When most people think of insects, bad ones come to mind. Fortunately, the vast majority of insects in the world are not pests and because every pest has a predator, many insects are beneficial.
Beneficial insects are insects that help your grow healthy plants. The most commonly thought of beneficial are the pollinators such as honey bees. But, there is a group of insects that either eat or parasitize unwanted garden pests. Knowing how to attract those beneficial insects to the garden is important.
The first step in attracting beneficial insects to the garden is to stop using pesticides. These chemicals do not differentiate between the good and the bad bugs. Be patient. If your peppers have aphids, give the ladybugs time to find the smorgasbord, eat, mate, lay eggs, and let the ladybug larvae continue to pick the plants clean.
Planting an insectary in or near the garden will help attract the beneficial bugs to the neighborhood. An insectary is a garden plot or section of the plot dedicated just for the insects. The garden can be a landscape bed right near the garden, or several small plantings interspersed among your current flowers or veggies.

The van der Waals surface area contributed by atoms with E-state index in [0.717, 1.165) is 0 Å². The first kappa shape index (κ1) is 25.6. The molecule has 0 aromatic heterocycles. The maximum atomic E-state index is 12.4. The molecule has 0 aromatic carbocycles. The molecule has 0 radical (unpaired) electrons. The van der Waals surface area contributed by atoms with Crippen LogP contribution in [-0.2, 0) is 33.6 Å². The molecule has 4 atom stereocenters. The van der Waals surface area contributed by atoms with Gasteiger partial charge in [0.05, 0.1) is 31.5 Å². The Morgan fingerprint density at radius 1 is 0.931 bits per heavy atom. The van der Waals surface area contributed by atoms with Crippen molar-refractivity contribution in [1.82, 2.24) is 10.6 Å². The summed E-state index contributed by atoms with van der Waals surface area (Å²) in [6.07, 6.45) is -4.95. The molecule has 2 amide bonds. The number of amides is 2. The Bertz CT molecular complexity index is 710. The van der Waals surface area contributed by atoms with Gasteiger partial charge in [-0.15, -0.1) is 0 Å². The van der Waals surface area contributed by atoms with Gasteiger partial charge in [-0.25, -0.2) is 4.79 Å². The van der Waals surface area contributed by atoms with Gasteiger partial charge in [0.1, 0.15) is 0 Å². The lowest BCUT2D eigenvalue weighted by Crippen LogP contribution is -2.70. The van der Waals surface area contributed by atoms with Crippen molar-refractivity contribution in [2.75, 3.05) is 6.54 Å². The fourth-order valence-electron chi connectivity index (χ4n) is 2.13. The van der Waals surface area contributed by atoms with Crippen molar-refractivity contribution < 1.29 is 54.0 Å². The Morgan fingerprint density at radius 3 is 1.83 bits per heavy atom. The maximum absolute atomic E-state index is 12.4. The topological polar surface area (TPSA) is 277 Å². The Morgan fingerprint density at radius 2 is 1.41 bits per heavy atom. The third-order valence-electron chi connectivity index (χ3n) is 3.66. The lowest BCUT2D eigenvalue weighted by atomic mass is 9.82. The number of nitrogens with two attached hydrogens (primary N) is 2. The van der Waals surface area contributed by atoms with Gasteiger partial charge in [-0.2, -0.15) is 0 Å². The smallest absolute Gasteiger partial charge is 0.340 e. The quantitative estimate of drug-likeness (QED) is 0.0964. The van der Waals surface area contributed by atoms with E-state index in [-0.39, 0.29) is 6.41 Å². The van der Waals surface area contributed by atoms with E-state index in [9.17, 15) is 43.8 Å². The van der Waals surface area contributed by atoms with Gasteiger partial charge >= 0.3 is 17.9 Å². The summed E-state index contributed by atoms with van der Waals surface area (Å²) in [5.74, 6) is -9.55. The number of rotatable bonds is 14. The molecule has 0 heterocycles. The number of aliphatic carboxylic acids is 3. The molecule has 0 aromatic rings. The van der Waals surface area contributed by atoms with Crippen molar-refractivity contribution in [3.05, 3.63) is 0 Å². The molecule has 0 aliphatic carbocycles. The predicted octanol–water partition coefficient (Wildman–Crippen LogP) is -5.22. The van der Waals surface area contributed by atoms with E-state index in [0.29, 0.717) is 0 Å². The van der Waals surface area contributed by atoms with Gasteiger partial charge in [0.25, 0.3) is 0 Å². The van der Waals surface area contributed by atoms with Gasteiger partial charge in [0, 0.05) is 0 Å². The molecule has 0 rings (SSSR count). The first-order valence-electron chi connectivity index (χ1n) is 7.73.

Flowers such as fennel, yarrow, and dill, and composite flowers, such as daisies, cosmos, and zinnias, are two important flower shapes that attract insects who, in the adult phase, feed on nectar and pollen but whose larvae are voracious predators and parasites. Some of these insects include hoover flies, lacewings, and parasitic wasps.
Low cover is important for ground beetles that feed at night on slugs, cutworms, and root maggots. This cover can be low-growing herbs, mulch, flat stones, or boards. Taller plants are important for predators such as stink bugs and praying mantids. Many times these large, predatory insects hide so well in the tall plants, that we don't even notice they are there!
Like all living things, beneficial insects need water. This need can be met by simply placing a water-filled saucer with some rocks in and around it in the garden. Most of these insects have wings and will move out of the garden if water is not available.
With some time and an understanding, even the most bug-squeamish gardeners can come to appreciate the importance of beneficial insects and biodiversity within the garden!
Anne Lenox Barlow has had experience in the agricultural field as a horticulture educator with Cornell Cooperative Extension in Clinton County. She can be reached by e-mail at firstname.lastname@example.org.